But I’m still trying. And I’m still believing that there’s the possibility that things will get better. Through therapy, I’ve found that a large part of self-defeating thinking is not having sparks of hope that make you feel that your work is worth it; that’s contextualized a lot of how I feel about things.

It’s just turned into something interesting that I’ve delved into more and more. I’ve helped more friends with their own issues concerning therapy and medication — it’s been humbling and empowering when people see me as a resource, or someone experience that can provide help.

I started playing volleyball in January, and found that I really, really enjoy it. It lights up my life.

I fostered a dog in October, and it taught me that I’m not ready for the full-time responsibility of one. But I will be one day.

I found another apartment in November, and lost a lot of my inhibitions when it came to paying what I thought was “too much.” The comfort of having somewhere modern has been great for my mental health, and I feel way more at home.

All these things are positive, but in my head, I’m still working on making them feel like “enough.” I’m still working on stopping the pressure to make a large change (like diet, exercise, etc) all at once. I’m still working on just plain taking care of myself. I’m working every day to tell myself that turning 30 in July isn’t a big deal, that I didn’t waste my potential, and that everything is going to be fine.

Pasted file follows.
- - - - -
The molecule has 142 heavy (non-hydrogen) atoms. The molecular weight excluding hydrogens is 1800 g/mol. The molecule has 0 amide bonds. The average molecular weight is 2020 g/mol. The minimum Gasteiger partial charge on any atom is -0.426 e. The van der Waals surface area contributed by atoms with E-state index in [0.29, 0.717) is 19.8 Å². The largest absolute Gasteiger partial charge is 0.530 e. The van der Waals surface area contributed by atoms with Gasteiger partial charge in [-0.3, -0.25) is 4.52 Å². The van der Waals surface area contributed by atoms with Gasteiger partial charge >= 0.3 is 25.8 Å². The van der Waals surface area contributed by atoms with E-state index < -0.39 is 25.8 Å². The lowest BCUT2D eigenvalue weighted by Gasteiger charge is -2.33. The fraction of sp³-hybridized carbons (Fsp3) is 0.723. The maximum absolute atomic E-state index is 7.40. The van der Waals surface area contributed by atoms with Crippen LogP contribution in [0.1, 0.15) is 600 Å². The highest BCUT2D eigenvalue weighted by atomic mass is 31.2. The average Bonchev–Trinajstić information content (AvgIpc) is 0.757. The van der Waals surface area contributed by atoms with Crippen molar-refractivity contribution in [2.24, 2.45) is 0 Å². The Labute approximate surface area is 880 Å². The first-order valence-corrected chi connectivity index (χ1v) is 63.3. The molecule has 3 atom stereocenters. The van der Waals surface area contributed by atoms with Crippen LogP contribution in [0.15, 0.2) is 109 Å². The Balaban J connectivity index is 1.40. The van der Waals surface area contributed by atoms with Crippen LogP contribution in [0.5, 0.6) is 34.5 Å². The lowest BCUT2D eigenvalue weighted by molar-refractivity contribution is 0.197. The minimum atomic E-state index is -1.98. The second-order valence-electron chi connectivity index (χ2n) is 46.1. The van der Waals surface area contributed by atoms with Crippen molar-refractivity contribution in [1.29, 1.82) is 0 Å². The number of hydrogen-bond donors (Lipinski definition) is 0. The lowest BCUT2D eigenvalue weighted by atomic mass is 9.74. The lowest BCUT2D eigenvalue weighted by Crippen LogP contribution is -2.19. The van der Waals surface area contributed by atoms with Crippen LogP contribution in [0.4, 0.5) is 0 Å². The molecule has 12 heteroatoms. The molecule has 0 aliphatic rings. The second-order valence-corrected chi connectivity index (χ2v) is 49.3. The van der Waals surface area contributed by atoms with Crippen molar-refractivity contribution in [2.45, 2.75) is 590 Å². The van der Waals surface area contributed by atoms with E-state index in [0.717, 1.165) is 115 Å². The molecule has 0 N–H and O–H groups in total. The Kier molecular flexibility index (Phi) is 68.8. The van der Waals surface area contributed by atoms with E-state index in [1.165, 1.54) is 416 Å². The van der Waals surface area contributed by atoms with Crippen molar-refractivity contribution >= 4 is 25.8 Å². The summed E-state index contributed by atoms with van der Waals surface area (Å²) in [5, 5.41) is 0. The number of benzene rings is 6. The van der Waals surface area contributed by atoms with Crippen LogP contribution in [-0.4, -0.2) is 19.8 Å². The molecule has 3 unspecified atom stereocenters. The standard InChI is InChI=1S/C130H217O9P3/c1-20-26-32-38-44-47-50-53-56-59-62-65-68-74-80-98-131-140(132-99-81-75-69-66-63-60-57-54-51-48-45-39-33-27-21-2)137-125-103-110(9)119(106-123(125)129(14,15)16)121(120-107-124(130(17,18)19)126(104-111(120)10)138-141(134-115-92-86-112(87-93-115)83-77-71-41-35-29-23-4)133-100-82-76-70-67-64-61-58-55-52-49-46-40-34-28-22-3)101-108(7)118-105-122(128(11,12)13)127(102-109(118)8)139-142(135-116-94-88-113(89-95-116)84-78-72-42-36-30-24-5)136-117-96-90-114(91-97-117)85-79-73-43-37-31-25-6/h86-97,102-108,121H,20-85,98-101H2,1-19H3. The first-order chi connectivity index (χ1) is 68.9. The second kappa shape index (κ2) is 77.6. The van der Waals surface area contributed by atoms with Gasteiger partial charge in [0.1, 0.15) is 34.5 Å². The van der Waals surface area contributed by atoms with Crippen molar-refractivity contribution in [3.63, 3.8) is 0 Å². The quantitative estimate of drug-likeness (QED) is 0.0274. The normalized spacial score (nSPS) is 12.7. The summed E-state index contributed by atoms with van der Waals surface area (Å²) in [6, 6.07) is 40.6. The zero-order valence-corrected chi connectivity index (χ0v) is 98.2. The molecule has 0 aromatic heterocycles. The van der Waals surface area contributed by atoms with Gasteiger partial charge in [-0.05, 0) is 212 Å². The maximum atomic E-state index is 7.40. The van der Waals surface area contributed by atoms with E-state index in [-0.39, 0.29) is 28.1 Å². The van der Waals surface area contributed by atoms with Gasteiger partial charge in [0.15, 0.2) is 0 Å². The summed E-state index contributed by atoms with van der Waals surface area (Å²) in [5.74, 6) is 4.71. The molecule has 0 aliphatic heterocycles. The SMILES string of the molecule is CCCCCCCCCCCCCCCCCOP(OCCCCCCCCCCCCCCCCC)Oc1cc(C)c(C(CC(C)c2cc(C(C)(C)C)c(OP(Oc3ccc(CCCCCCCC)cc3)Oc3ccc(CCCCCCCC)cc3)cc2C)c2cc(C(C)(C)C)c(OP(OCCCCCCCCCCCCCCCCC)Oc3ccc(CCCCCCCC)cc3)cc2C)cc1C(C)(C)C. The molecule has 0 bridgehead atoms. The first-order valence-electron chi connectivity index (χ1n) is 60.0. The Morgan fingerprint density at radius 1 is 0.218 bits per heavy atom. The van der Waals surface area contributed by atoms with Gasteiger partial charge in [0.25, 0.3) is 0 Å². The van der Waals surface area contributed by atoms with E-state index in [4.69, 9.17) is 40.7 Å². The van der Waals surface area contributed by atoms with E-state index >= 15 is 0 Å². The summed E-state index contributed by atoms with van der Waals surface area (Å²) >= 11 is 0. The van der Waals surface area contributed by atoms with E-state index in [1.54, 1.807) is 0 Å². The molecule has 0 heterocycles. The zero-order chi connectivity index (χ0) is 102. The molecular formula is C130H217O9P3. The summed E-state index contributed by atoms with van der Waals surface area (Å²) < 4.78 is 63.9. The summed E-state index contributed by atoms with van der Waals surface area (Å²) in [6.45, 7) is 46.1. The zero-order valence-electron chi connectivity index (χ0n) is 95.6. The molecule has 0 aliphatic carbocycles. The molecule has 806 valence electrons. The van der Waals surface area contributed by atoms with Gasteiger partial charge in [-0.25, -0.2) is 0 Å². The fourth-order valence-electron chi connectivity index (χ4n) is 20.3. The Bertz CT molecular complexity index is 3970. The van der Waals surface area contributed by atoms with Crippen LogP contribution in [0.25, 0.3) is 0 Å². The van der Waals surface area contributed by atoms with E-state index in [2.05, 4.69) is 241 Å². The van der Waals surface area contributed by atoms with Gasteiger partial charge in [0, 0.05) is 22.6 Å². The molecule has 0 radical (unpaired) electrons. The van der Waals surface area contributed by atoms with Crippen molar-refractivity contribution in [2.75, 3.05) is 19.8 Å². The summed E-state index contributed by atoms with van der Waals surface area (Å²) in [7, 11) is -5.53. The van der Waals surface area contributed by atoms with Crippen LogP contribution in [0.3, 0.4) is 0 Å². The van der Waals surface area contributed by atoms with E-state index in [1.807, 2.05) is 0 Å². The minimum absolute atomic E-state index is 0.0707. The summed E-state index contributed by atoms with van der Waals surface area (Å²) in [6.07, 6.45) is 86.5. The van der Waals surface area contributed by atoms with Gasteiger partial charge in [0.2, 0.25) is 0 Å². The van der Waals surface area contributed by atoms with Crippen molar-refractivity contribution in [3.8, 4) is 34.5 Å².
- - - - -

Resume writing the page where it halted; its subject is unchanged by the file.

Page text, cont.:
That all feels intimidating and a struggle right now. And that’s alright. It’ll come.


I have some small goals I’d like to do in 2019.

  • I want to start a podcast with someone(s), mostly because I like the idea of experimenting with the medium. I feel like it’s grown up a lot since it started, and I want to try it out.
  • I want to focus on making smaller, positive steps in general towards the “usual” goals I have (streaming, video content, writing, exercise, diet). In all honesty, I’m self-aware of how I tend to defeat myself when I try to make these changes, so really, it cannot hurt to try to tackle them in a different way.

And that’s… pretty much it! I don’t know if I’m keeping expectations low, or just trying to admit to myself that the brute forcing I’ve done in the past just isn’t working anymore.

I’m a lot more comfortable and balanced with work, and I’m been able to lose some of the bad habits that come with feeling unstable when it comes to income and my future. I’ll be with Evil Geniuses two years in February, which is the longest I’ve stayed in any one job.

Through them, I’ve got to experience a lot of new things, and it’s helped me slow down what I felt was unrealistic goals for “life progression.” Sometimes it is okay to just subsist in the moment if it’s working for you, and ultimately, you’re in control of the struggle and change you take on in your life.

It’s weird; instead of an expansion in goal setting and motivation, this year is ultimately going to be about scaling back and slowing down. It’s a progression of unlearning bad habits, learning to be okay with feeling, and seeking out support while having more compassion for myself.

Not a bad place to start. We’ll see where it goes.


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Matt Demers writes about video games, culture and the Internet. You can find him on Twitter, Facebook, and Instagram. You can watch him stream on Twitch.

Matt Demers

http://mattdemers.com/author/matt/

Matt Demers is a former esports journalist who currently works as the Social Media Director for Evil Geniuses.